She was never quite able to replicate the success of her breakthrough role.
    Dash returned to the spotlight in a 2006 Playboy cover shoot, with the "blessing and approval" of her teenage son and toddler daughter, her biography notes.
    "Not many women are bold and daring enough to take on that challenge, but the dynamic and dashing Stacey Dash is an exception to the rule," her bio says.
    She appeared on seasons 3 and 4 of "The Game" as the girlfriend of a former football player and coach played by Coby Bell. Her next role came in 2011, when she appeared on the scripted VH1 series "Single Ladies," departing after the first season.
    Her political coming out was in 2012, when she endorsed Republican presidential candidate Mitt Romney on Twitter.
    She was widely vilified for the endorsement, which she acknowledged was a turnaround from her vote in 2008 for President Obama.
    When asked about her change of heart at the time, she told Piers Morgan that Romney was the "man I want to lead my country."
    "Because of the state of the country, and I want the next four years to be different and I believe him," she said. To her, Romney and his wife "seemed authentic and genuine in what they said about this country and the need for us to be united and move forward and really bring up our economy."
    As for backlash, she said, "You cant expect everyone to agree with you."
    The endorsement drew the attention of Fox News, which hired her in 2014 to offer "cultural analysis and commentary."
    "Stacey is an engaging conversationalist whose distinctive viewpoints amongst her Hollywood peers have spawned national debates -- we're pleased to have her join Fox News," Bill Shine, the network's executive vice president of programming, said at the time.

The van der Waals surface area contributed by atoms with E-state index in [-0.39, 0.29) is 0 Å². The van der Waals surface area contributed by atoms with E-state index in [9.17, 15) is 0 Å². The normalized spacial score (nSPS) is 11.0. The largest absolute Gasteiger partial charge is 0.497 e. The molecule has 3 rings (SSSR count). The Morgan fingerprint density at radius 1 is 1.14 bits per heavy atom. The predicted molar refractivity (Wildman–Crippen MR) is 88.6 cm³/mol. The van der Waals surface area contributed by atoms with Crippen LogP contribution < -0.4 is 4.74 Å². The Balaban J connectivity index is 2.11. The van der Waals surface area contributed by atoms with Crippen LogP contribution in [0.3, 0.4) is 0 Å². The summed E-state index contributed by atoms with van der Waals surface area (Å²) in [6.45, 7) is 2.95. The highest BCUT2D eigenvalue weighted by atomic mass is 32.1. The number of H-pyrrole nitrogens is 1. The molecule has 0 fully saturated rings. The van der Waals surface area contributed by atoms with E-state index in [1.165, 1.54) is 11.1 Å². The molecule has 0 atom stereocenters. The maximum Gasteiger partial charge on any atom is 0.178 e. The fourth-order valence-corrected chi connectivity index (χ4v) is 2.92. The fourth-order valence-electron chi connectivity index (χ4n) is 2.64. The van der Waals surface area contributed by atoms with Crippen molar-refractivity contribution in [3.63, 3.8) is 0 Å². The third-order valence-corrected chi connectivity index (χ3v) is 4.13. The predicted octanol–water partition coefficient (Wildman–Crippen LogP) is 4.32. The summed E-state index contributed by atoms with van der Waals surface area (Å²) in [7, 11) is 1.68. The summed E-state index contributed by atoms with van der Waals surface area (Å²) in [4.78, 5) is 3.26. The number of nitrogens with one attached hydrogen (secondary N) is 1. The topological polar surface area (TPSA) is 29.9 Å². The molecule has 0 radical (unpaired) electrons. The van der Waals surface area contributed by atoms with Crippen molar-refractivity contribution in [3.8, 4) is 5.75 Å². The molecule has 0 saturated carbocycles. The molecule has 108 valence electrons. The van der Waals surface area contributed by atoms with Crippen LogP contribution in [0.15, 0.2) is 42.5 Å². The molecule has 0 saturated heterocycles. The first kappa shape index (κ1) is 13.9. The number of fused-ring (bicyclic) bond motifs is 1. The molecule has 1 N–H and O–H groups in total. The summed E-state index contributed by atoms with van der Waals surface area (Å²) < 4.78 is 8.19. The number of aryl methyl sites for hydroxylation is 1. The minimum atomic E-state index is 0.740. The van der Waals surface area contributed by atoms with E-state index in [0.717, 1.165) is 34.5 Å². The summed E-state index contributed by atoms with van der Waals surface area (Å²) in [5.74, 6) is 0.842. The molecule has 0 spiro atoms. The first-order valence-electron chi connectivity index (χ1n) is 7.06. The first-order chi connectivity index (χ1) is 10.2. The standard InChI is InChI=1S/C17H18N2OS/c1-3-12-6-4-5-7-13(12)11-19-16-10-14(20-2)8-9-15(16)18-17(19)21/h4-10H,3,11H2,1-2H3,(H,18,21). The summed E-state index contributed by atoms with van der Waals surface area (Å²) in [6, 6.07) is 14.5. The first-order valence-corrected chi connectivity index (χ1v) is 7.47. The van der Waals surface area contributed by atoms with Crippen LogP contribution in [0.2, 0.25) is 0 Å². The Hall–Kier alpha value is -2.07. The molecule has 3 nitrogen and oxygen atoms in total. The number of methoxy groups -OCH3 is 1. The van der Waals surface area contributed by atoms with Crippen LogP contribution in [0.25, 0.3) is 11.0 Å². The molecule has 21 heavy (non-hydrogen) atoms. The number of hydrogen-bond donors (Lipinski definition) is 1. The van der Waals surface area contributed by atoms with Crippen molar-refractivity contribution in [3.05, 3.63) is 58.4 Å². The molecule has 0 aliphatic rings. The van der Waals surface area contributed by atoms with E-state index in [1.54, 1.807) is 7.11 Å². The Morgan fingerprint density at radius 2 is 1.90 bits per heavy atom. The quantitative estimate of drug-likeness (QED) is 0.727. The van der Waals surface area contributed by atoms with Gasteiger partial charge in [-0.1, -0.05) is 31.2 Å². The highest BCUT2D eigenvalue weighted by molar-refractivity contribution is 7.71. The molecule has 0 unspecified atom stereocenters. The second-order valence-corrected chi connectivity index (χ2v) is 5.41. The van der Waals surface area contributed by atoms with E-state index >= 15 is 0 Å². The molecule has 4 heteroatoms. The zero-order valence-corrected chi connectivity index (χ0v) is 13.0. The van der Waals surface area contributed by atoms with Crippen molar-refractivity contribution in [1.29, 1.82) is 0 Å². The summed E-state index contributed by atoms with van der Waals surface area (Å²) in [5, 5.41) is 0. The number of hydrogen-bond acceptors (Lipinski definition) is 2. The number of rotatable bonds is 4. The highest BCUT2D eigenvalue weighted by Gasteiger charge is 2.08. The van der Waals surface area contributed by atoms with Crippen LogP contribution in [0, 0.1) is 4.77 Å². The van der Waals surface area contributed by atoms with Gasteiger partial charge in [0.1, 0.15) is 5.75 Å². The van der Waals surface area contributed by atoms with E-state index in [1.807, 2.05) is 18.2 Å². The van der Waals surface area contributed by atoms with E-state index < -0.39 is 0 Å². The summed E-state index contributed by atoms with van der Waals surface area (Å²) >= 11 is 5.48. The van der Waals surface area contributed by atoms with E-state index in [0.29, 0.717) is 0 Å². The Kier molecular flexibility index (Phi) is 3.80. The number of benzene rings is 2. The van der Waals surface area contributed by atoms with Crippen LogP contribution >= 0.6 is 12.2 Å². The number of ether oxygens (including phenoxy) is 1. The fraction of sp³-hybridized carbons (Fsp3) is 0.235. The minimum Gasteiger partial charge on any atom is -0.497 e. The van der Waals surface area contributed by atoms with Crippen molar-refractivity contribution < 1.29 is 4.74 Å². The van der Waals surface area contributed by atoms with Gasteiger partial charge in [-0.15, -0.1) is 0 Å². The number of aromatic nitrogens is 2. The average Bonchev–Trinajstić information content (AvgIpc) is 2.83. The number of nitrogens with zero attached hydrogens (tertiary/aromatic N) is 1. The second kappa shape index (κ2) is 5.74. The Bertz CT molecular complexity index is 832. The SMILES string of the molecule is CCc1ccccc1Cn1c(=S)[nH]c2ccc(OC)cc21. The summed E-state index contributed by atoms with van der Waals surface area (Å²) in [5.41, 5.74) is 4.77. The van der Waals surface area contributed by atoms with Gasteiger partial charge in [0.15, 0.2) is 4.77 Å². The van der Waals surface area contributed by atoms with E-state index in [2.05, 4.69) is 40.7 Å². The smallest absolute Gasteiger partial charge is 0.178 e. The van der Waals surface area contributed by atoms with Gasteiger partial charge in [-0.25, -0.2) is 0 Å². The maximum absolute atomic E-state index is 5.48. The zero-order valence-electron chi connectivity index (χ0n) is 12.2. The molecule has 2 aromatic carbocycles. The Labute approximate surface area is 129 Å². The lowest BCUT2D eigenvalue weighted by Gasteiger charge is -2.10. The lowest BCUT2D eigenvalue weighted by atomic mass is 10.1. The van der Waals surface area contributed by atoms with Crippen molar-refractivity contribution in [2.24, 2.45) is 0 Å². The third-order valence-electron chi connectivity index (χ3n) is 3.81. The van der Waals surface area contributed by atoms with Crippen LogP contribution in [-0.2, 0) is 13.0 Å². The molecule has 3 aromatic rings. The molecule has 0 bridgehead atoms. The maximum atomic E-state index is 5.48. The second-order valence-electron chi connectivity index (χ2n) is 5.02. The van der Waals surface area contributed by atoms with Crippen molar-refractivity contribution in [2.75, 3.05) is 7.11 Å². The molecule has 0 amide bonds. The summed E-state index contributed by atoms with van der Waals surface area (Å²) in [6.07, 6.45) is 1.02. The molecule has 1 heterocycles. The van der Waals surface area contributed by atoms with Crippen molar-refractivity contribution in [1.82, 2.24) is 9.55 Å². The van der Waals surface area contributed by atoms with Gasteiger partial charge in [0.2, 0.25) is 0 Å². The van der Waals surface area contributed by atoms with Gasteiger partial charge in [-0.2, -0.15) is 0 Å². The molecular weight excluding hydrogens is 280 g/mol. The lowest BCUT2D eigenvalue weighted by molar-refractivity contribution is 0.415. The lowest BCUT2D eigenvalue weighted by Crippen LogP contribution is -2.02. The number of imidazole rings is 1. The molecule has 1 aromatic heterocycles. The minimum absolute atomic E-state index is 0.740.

Dash has used the platform to become a lightning rod for controversy, "bringing Republican trollism into the mainstream," as BET put it. She implored women to "work harder" to close the wage gap and called government assistance programs the Democrats' version of "slavery." Regarding sexual assault on college campuses during recruitment parties for sororities and fraternities, she has said "alcohol doesn't get you drunk, you get yourself drunk."
    Her stances tend to draw just as much praise as criticism, including from Republican presidential candidate Donald Trump, who called her Wednesday appearance "an amazing interview."
    It also makes her critics question her motives. Plenty of African-Americans identify as conservative, but when celebrities like Dash switch lanes it can be seen as a cynical attempt at career resuscitation.
    "I think there's a concern that black people sometimes choose the conservative lane because the line is shorter, not because you had some ideological conversion," said CNN political commentator Marc Lamont Hill, a professor of African-American studies at Morehouse College
    "It's not just a question of whether you're wrong. It's what are your intentions? Who are you trying to be in this space?"